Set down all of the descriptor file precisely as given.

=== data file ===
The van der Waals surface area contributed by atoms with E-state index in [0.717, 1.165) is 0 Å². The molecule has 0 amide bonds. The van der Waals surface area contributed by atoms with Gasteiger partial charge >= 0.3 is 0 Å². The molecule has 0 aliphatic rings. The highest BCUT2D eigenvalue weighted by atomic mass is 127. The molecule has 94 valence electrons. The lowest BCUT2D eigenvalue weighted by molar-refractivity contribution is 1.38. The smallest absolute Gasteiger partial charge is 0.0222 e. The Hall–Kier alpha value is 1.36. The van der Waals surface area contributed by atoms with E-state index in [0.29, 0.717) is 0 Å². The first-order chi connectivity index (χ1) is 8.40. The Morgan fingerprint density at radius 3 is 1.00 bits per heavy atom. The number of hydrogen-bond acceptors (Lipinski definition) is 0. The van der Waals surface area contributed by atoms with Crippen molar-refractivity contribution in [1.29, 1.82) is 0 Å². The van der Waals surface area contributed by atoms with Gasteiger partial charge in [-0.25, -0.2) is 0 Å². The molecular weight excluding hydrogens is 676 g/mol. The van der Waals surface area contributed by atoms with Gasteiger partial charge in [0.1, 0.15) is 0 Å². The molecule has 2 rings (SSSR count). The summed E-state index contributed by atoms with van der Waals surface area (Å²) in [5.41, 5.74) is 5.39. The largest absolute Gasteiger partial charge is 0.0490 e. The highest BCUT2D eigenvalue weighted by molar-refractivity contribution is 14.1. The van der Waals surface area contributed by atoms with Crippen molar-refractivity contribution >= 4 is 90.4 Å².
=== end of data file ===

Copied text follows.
The van der Waals surface area contributed by atoms with E-state index in [0.717, 1.165) is 0 Å². The molecule has 0 amide bonds. The van der Waals surface area contributed by atoms with Gasteiger partial charge >= 0.3 is 0 Å². The molecule has 0 aliphatic rings. The highest BCUT2D eigenvalue weighted by atomic mass is 127. The molecule has 94 valence electrons. The lowest BCUT2D eigenvalue weighted by molar-refractivity contribution is 1.38. The smallest absolute Gasteiger partial charge is 0.0222 e. The Hall–Kier alpha value is 1.36. The van der Waals surface area contributed by atoms with E-state index in [0.29, 0.717) is 0 Å². The first-order chi connectivity index (χ1) is 8.40. The Morgan fingerprint density at radius 3 is 1.00 bits per heavy atom. The number of hydrogen-bond acceptors (Lipinski definition) is 0. The van der Waals surface area contributed by atoms with Crippen molar-refractivity contribution in [1.29, 1.82) is 0 Å². The van der Waals surface area contributed by atoms with Gasteiger partial charge in [-0.25, -0.2) is 0 Å². The molecular weight excluding hydrogens is 676 g/mol. The van der Waals surface area contributed by atoms with Gasteiger partial charge in [0.1, 0.15) is 0 Å². The molecule has 2 rings (SSSR count). The summed E-state index contributed by atoms with van der Waals surface area (Å²) in [5.41, 5.74) is 5.39. The largest absolute Gasteiger partial charge is 0.0490 e. The highest BCUT2D eigenvalue weighted by molar-refractivity contribution is 14.1. The van der Waals surface area contributed by atoms with Crippen molar-refractivity contribution >= 4 is 90.4 Å².